“Let me be absolutely clear with people, we’ve been here before – and we remember what happens when the wave starts,” Mr Johnson said during a visit to a pharmacy in south London.
but The Independent SAGE has called on the government to activate its winter ‘Plan B’ to protect the NHS.
The pressure group, made up of eminent experts who have pushed for an Australian-style virus eradication strategy, said mandatory masks and widespread WFH were needed ‘urgently’ to ‘save the NHS and Christmas’.
The group claimed that “very high levels of COVID-19” are putting “extreme pressure” on healthcare.
“The government urgently needs to bring in Plan B… The pressure on the NHS is extreme and growing, the treatment backlog is at a record high, it needs to act now,” the Independent Sage said.
‘Most importantly, work from home where possible and the need for mandatory face masks in indoor locations. We also believe that additional protective measures, including financial assistance for self-isolation and ensuring good ventilation in schools and other public places, should be brought in.
The overall size of England’s Covid outbreak shrank 16% to less than 1 million last week, large-scale trial study shows experts praise the country’s ‘wall of immunity’ … but one in 60 The person was still infected on any given day.
England’s Covid outbreak shrank by 16 per cent in size last week, official figures revealed today as experts lauded the country’s ‘wall of immunity’ for keeping the virus at bay.
The Office for National Statistics (ONS), a government agency that analyzes thousands of random tests to track the spread of infections, said an estimated 925,400 people were infected on any given day in the week ending November 6.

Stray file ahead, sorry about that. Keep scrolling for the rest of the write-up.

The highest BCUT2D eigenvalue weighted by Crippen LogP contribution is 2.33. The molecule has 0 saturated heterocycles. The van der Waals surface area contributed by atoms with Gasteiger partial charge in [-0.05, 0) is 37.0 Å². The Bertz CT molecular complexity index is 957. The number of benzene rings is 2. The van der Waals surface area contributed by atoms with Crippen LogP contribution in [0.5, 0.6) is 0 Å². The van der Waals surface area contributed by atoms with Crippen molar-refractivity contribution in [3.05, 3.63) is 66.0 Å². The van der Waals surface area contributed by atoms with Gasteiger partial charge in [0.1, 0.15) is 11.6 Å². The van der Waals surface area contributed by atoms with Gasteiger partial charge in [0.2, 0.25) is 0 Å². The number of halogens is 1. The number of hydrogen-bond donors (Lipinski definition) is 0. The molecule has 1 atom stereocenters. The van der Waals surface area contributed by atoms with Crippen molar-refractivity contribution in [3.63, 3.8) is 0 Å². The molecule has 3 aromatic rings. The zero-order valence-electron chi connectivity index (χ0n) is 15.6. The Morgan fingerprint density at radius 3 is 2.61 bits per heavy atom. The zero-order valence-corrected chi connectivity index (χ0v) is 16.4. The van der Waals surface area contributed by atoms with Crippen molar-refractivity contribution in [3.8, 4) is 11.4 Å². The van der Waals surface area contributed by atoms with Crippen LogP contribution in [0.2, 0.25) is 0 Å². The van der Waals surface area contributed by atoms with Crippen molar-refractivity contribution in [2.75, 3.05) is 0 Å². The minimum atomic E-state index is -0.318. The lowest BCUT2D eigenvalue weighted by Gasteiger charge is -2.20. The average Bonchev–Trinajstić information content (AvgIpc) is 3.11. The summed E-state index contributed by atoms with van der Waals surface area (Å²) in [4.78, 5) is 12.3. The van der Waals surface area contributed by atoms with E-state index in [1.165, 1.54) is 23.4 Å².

That equates to one in 60 people to be infected and is a marked drop on the 1,103,300 count published last week, which did not indicate any slowdown despite separate figures showing England’s outbreak naturally backfired. .
Cases seem to be falling across all age groups, especially among children aged 11 to 16. But about 4.8 percent of secondary school pupils were still thought to have carried the virus in the past week, compared with about 7.5 percent during the half-week.
Meanwhile, government advisors also revealed today that the R rate has fallen for the second week in a row. The UK Health Protection Agency (UKHSA) now estimates the rate to be between 0.8 and 1, providing further evidence that the outbreak is decreasing.
One expert claimed the drop was triggered ‘almost entirely by a wall of immunity rather than behavioral changes or restrictions’, with a combination of an explosion in cases going back to schools and the country’s vaccination campaign credited for the drop. has given.
Separate data published yesterday confirmed this trend. The UK’s largest symptom-tracking study showed cases have fallen by about a fifth in the biggest weekly drop since the summer.
But the department for health test data yesterday showed that there was a 14 per cent increase in Covid cases in the last week, the first increase in 10 days. But hospitalizations and deaths declined week-on-week.